June 30, 1966
"Sex discrimination" was added to Title VII of the 1964 Civil Rights Act. But there was no group to lobby for enforcement. I had written The Feminine Mystique in 1963, and I became a magnet. Everyone was trying to pass the torch to me because I knew how to command media attention. Even surviving suffragists, who had chained themselves to the White House fence to win the vote, would call me up in the middle of the night and tell me to do something.
The government sought to pacify us and convened the Third National Conference of the Commissions on the Status of Women at the Washington Hilton in late June 1966. The omens were not good. That week President Johnson and Lady Bird invited a few of us to tea at the White House. The President said he wanted to appoint talented women, but the problem was "finding these women." It was a weekend of lip service.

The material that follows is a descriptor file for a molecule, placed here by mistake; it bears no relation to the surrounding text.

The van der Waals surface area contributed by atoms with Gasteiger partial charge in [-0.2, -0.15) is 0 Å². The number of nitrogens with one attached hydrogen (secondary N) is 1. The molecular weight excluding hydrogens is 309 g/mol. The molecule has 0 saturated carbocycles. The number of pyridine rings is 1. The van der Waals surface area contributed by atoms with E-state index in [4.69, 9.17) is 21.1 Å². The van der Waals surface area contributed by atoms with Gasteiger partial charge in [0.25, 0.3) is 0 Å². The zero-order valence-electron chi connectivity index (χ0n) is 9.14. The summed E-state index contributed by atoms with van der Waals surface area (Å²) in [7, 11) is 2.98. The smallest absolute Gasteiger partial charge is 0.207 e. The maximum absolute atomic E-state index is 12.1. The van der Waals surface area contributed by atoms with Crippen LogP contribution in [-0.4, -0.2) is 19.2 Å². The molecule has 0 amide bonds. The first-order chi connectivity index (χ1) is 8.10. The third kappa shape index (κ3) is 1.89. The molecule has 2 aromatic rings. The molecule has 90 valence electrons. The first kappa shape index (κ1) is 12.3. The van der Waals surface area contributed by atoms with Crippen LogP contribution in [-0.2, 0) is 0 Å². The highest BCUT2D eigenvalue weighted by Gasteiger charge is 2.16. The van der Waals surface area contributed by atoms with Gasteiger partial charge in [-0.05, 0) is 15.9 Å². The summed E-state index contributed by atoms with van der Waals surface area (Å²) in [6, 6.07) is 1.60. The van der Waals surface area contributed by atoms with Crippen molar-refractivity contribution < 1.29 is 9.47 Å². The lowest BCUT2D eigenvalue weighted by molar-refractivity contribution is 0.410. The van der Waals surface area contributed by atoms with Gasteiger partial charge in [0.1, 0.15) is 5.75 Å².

We learned that we weren't allowed to pass resolutions at the conference. So on its final day, June 30, as dignitaries yammered at the podium, I joined other furious women at the two front lunch tables, passing along notes written on napkins. We were putting together the National Organization for Women under the noses of the people who wanted to put us off. I wrote on one napkin that NOW had "to take the actions needed to bring women into the mainstream of American society, now ... in fully equal partnership with men." As people rushed to catch planes, the founding members collected $5 from one another as our charter budget. Anna Roosevelt Halstead, Eleanor's daughter, gave me $10.